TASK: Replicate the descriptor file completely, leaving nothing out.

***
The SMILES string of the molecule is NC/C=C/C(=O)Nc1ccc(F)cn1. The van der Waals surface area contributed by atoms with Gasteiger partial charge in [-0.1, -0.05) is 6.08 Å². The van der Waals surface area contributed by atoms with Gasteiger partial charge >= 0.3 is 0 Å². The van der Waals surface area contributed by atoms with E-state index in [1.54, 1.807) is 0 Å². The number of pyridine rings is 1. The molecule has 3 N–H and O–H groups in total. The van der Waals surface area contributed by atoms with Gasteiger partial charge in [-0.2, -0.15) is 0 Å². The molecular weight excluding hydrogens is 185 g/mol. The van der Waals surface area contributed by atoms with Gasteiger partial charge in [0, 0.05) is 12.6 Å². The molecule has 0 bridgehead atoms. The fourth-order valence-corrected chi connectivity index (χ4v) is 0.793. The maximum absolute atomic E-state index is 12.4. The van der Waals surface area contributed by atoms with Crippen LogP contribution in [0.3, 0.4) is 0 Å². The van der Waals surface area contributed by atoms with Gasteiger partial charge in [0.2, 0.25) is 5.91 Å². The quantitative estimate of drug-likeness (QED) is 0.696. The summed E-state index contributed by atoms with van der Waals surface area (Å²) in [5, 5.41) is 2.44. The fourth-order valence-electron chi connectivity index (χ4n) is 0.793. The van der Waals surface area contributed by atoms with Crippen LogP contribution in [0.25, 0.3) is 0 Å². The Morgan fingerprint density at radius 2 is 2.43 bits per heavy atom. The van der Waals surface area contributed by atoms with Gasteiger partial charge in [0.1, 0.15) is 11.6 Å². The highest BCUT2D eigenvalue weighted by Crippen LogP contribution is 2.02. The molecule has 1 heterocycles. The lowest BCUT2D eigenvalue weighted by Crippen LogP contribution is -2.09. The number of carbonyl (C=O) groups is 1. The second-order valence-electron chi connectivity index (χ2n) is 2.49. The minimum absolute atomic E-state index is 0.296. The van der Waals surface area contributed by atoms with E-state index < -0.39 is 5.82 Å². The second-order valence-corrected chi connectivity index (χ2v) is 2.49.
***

The SMILES string of the molecule is NC/C=C/C(=O)Nc1ccc(F)cn1. The van der Waals surface area contributed by atoms with Gasteiger partial charge in [-0.1, -0.05) is 6.08 Å². The van der Waals surface area contributed by atoms with Gasteiger partial charge >= 0.3 is 0 Å². The van der Waals surface area contributed by atoms with E-state index in [1.54, 1.807) is 0 Å². The number of pyridine rings is 1. The molecule has 3 N–H and O–H groups in total. The van der Waals surface area contributed by atoms with Gasteiger partial charge in [-0.2, -0.15) is 0 Å². The molecular weight excluding hydrogens is 185 g/mol. The van der Waals surface area contributed by atoms with Gasteiger partial charge in [0, 0.05) is 12.6 Å². The molecule has 0 bridgehead atoms. The fourth-order valence-corrected chi connectivity index (χ4v) is 0.793. The maximum absolute atomic E-state index is 12.4. The van der Waals surface area contributed by atoms with Crippen LogP contribution in [0.3, 0.4) is 0 Å². The van der Waals surface area contributed by atoms with Gasteiger partial charge in [0.2, 0.25) is 5.91 Å². The quantitative estimate of drug-likeness (QED) is 0.696. The summed E-state index contributed by atoms with van der Waals surface area (Å²) in [5, 5.41) is 2.44. The fourth-order valence-electron chi connectivity index (χ4n) is 0.793. The van der Waals surface area contributed by atoms with Crippen LogP contribution in [0.25, 0.3) is 0 Å². The Morgan fingerprint density at radius 2 is 2.43 bits per heavy atom. The van der Waals surface area contributed by atoms with Gasteiger partial charge in [0.1, 0.15) is 11.6 Å². The highest BCUT2D eigenvalue weighted by Crippen LogP contribution is 2.02. The molecule has 1 heterocycles. The lowest BCUT2D eigenvalue weighted by Crippen LogP contribution is -2.09. The number of carbonyl (C=O) groups is 1. The second-order valence-electron chi connectivity index (χ2n) is 2.49. The minimum absolute atomic E-state index is 0.296. The van der Waals surface area contributed by atoms with E-state index < -0.39 is 5.82 Å². The second-order valence-corrected chi connectivity index (χ2v) is 2.49.